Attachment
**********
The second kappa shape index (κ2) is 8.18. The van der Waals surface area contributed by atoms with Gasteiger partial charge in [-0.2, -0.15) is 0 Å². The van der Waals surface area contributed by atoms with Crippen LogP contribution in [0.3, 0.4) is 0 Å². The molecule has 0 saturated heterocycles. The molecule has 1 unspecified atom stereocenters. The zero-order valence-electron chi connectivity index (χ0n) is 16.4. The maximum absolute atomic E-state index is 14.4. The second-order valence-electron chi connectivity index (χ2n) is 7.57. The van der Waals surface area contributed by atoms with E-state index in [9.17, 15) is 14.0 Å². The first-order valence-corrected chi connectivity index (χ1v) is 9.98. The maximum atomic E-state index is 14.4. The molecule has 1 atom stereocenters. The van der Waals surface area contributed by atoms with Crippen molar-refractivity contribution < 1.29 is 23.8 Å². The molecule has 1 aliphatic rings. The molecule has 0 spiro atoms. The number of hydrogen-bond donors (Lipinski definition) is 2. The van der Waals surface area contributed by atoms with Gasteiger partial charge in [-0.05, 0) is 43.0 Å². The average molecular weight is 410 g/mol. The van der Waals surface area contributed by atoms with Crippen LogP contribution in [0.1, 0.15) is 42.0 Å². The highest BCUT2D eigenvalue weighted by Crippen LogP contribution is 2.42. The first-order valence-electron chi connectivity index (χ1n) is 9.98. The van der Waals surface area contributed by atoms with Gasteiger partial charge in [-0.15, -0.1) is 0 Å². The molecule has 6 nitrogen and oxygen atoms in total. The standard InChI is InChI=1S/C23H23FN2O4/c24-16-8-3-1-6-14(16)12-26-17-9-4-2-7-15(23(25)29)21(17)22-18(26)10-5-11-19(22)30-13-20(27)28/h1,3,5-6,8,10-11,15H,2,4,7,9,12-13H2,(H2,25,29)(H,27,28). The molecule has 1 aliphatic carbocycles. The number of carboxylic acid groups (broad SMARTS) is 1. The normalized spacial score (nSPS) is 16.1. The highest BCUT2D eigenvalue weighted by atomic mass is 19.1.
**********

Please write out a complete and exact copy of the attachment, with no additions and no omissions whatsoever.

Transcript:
The second kappa shape index (κ2) is 8.18. The van der Waals surface area contributed by atoms with Gasteiger partial charge in [-0.2, -0.15) is 0 Å². The van der Waals surface area contributed by atoms with Crippen LogP contribution in [0.3, 0.4) is 0 Å². The molecule has 0 saturated heterocycles. The molecule has 1 unspecified atom stereocenters. The zero-order valence-electron chi connectivity index (χ0n) is 16.4. The maximum absolute atomic E-state index is 14.4. The second-order valence-electron chi connectivity index (χ2n) is 7.57. The van der Waals surface area contributed by atoms with E-state index in [9.17, 15) is 14.0 Å². The first-order valence-corrected chi connectivity index (χ1v) is 9.98. The maximum atomic E-state index is 14.4. The molecule has 1 atom stereocenters. The van der Waals surface area contributed by atoms with Crippen molar-refractivity contribution < 1.29 is 23.8 Å². The molecule has 1 aliphatic rings. The molecule has 0 spiro atoms. The number of hydrogen-bond donors (Lipinski definition) is 2. The van der Waals surface area contributed by atoms with Gasteiger partial charge in [-0.05, 0) is 43.0 Å². The average molecular weight is 410 g/mol. The van der Waals surface area contributed by atoms with Crippen LogP contribution in [0.1, 0.15) is 42.0 Å². The highest BCUT2D eigenvalue weighted by Crippen LogP contribution is 2.42. The first-order valence-electron chi connectivity index (χ1n) is 9.98. The van der Waals surface area contributed by atoms with Gasteiger partial charge in [-0.15, -0.1) is 0 Å². The molecule has 6 nitrogen and oxygen atoms in total. The standard InChI is InChI=1S/C23H23FN2O4/c24-16-8-3-1-6-14(16)12-26-17-9-4-2-7-15(23(25)29)21(17)22-18(26)10-5-11-19(22)30-13-20(27)28/h1,3,5-6,8,10-11,15H,2,4,7,9,12-13H2,(H2,25,29)(H,27,28). The molecule has 1 aliphatic carbocycles. The number of carboxylic acid groups (broad SMARTS) is 1. The normalized spacial score (nSPS) is 16.1. The highest BCUT2D eigenvalue weighted by atomic mass is 19.1.